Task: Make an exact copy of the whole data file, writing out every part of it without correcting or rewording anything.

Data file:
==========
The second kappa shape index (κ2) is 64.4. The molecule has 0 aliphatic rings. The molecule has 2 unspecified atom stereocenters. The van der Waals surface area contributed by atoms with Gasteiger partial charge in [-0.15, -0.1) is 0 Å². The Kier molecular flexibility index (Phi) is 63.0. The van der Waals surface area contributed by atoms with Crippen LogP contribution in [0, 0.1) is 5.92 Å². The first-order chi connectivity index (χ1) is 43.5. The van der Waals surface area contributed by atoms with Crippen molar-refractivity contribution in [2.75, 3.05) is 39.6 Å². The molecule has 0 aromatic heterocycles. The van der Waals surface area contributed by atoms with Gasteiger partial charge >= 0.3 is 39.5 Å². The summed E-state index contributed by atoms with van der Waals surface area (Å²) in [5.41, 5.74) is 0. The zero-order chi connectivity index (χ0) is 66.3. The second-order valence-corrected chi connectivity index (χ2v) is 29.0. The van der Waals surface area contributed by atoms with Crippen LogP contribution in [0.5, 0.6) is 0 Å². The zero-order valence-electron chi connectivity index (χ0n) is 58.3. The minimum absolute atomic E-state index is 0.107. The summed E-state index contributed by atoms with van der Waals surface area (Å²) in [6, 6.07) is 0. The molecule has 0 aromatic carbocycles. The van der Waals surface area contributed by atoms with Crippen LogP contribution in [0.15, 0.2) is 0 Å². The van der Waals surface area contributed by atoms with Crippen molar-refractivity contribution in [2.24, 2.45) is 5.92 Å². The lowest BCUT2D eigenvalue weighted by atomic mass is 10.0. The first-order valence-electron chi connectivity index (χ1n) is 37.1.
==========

The second kappa shape index (κ2) is 64.4. The molecule has 0 aliphatic rings. The molecule has 2 unspecified atom stereocenters. The van der Waals surface area contributed by atoms with Gasteiger partial charge in [-0.15, -0.1) is 0 Å². The Kier molecular flexibility index (Phi) is 63.0. The van der Waals surface area contributed by atoms with Crippen LogP contribution in [0, 0.1) is 5.92 Å². The first-order chi connectivity index (χ1) is 43.5. The van der Waals surface area contributed by atoms with Crippen molar-refractivity contribution in [2.75, 3.05) is 39.6 Å². The molecule has 0 aromatic heterocycles. The van der Waals surface area contributed by atoms with Gasteiger partial charge >= 0.3 is 39.5 Å². The summed E-state index contributed by atoms with van der Waals surface area (Å²) in [5.41, 5.74) is 0. The zero-order chi connectivity index (χ0) is 66.3. The second-order valence-corrected chi connectivity index (χ2v) is 29.0. The van der Waals surface area contributed by atoms with Crippen LogP contribution in [0.5, 0.6) is 0 Å². The zero-order valence-electron chi connectivity index (χ0n) is 58.3. The minimum absolute atomic E-state index is 0.107. The summed E-state index contributed by atoms with van der Waals surface area (Å²) in [6, 6.07) is 0. The molecule has 0 aromatic carbocycles. The van der Waals surface area contributed by atoms with Crippen LogP contribution in [0.15, 0.2) is 0 Å². The van der Waals surface area contributed by atoms with Crippen molar-refractivity contribution in [2.24, 2.45) is 5.92 Å². The lowest BCUT2D eigenvalue weighted by atomic mass is 10.0. The first-order valence-electron chi connectivity index (χ1n) is 37.1.